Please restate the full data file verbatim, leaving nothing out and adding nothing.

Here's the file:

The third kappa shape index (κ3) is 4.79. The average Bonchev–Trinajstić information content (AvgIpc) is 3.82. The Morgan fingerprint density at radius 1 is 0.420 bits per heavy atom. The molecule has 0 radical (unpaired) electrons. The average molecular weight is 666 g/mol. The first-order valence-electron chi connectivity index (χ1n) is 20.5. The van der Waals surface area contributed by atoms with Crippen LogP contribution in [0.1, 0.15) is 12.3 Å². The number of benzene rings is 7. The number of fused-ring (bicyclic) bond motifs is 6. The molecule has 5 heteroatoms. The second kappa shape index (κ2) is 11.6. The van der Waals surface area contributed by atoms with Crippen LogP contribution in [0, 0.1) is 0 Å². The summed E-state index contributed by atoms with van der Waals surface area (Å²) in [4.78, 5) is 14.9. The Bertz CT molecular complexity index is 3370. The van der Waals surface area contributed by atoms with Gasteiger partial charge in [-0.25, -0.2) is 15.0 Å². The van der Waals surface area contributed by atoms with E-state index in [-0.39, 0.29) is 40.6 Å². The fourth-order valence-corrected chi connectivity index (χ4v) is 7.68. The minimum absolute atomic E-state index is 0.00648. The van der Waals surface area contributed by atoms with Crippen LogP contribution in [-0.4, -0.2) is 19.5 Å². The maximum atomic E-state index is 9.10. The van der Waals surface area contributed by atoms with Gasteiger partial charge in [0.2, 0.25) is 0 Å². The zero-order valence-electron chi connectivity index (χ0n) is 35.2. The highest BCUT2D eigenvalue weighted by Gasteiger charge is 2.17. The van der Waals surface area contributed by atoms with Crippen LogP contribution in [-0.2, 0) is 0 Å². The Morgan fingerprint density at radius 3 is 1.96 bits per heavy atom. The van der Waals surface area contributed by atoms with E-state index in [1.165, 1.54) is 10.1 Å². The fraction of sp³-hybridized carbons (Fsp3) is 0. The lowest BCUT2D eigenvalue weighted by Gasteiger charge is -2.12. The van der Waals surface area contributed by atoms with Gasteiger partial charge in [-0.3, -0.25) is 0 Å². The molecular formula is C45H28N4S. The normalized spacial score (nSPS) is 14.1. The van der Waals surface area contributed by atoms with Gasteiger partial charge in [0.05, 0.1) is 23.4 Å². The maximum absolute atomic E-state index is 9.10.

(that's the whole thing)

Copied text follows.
The third kappa shape index (κ3) is 4.79. The average Bonchev–Trinajstić information content (AvgIpc) is 3.82. The Morgan fingerprint density at radius 1 is 0.420 bits per heavy atom. The molecule has 0 radical (unpaired) electrons. The average molecular weight is 666 g/mol. The first-order valence-electron chi connectivity index (χ1n) is 20.5. The van der Waals surface area contributed by atoms with Crippen LogP contribution in [0.1, 0.15) is 12.3 Å². The number of benzene rings is 7. The number of fused-ring (bicyclic) bond motifs is 6. The molecule has 5 heteroatoms. The second kappa shape index (κ2) is 11.6. The van der Waals surface area contributed by atoms with Crippen LogP contribution in [0, 0.1) is 0 Å². The summed E-state index contributed by atoms with van der Waals surface area (Å²) in [4.78, 5) is 14.9. The Bertz CT molecular complexity index is 3370. The van der Waals surface area contributed by atoms with Gasteiger partial charge in [-0.25, -0.2) is 15.0 Å². The van der Waals surface area contributed by atoms with E-state index in [-0.39, 0.29) is 40.6 Å². The fourth-order valence-corrected chi connectivity index (χ4v) is 7.68. The minimum absolute atomic E-state index is 0.00648. The van der Waals surface area contributed by atoms with Crippen LogP contribution in [-0.4, -0.2) is 19.5 Å². The maximum atomic E-state index is 9.10. The van der Waals surface area contributed by atoms with Gasteiger partial charge in [0.2, 0.25) is 0 Å². The zero-order valence-electron chi connectivity index (χ0n) is 35.2. The highest BCUT2D eigenvalue weighted by Gasteiger charge is 2.17. The van der Waals surface area contributed by atoms with Crippen LogP contribution in [-0.2, 0) is 0 Å². The Morgan fingerprint density at radius 3 is 1.96 bits per heavy atom. The van der Waals surface area contributed by atoms with E-state index in [1.165, 1.54) is 10.1 Å². The fraction of sp³-hybridized carbons (Fsp3) is 0. The lowest BCUT2D eigenvalue weighted by Gasteiger charge is -2.12. The van der Waals surface area contributed by atoms with Gasteiger partial charge in [-0.3, -0.25) is 0 Å². The molecular formula is C45H28N4S. The normalized spacial score (nSPS) is 14.1. The van der Waals surface area contributed by atoms with Gasteiger partial charge in [0.05, 0.1) is 23.4 Å². The maximum absolute atomic E-state index is 9.10.